DuPont’s warning follows a similar outlook cut from German specialty chemicals group Wacker Chemie and negative commentary from larger peer BASF, as the chemicals industry battles shrinking inventories at customers amid global economic uncertainty.

The chemical industry’s financial health often serves as a barometer for the global economy since its products are used to produce nearly every consumer good, from toys and toothbrushes to smartphones and solar panels.

DuPont is the largest global producer of titanium dioxide, a white pigment also known as Ti02 that is used to make paint and other consumer goods.

“The earnings revision reflects de-stocking across polymers and certain industrial supply chains that has accelerated during the fourth quarter,” DuPont Chief Executive Ellen Kullman said in a statement.

“Consumer electronics demand has further softened, and housing and construction markets remain weak,” she added.

In morning trading on the New York Stock Exchange, DuPont shares were down 4.9 percent at $44.21.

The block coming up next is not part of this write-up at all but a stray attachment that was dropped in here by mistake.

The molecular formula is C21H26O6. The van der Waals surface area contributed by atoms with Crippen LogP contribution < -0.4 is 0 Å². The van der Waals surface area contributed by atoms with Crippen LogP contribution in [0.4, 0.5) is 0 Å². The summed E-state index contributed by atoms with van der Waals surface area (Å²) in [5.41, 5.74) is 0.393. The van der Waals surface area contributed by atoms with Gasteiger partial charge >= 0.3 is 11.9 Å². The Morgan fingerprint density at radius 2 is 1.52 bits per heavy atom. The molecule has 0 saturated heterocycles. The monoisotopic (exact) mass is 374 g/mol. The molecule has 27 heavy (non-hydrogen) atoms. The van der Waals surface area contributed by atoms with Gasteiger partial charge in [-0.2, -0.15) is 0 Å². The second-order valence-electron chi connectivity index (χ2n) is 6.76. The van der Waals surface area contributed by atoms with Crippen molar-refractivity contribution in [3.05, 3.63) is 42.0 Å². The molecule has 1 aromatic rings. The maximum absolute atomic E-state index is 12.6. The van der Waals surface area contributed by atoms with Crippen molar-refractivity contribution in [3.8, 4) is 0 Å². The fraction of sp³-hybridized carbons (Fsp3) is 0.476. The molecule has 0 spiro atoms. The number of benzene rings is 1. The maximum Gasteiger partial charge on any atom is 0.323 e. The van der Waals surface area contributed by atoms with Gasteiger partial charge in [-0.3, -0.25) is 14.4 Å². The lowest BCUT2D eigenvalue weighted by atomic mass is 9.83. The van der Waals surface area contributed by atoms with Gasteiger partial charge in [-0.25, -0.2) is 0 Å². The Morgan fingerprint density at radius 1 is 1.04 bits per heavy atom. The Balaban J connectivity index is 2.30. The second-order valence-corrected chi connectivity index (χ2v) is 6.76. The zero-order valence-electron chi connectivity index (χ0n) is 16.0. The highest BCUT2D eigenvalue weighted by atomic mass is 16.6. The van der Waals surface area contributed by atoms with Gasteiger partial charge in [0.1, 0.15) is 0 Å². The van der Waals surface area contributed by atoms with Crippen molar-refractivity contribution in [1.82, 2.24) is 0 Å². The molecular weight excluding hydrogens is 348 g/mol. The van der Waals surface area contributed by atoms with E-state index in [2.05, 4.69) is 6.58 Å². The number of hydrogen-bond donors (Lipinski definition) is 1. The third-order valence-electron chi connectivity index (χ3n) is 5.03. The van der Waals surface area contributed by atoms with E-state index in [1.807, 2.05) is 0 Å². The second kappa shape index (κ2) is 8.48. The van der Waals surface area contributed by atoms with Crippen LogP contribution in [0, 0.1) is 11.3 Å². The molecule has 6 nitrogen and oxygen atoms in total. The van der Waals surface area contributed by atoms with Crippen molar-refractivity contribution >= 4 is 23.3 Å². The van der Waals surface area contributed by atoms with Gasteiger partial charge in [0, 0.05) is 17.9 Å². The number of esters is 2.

Analyst Hassan Ahmed, of Alembic Global Advisors, said the warning came as a surprise, since the company had raised its outlook in October when it announced higher-than-expected third-quarter earnings.

Price hikes help DuPont profit beat Wall Street estimates

WILMINGTON, Del. ― Chemical maker DuPont Co. posted a higher-than-expected quarterly profit on Tuesday and raised its 2011 earnings forecast, pushing shares up nearly 2 percent in premarket trading.

The strong outlook comes despite a weak environment for not only chemical makers — the latter part of the year is seasonally weakest for the industry — but also the broader economy.

DuPont, which makes a range of niche products including Kevlar, Tyvek and the titanium dioxide pigment used to make paint, nevertheless was able to raise prices in the third quarter by 15 percent.

Chief Executive Ellen Kullman touted the “resilience and diversity of DuPont’s business portfolio” as a defense against the rough economy.

For the third quarter, the company posted net income of $452 million, or 48 cents per share, compared with $367 million, or 40 cents per share, for the year-earlier period.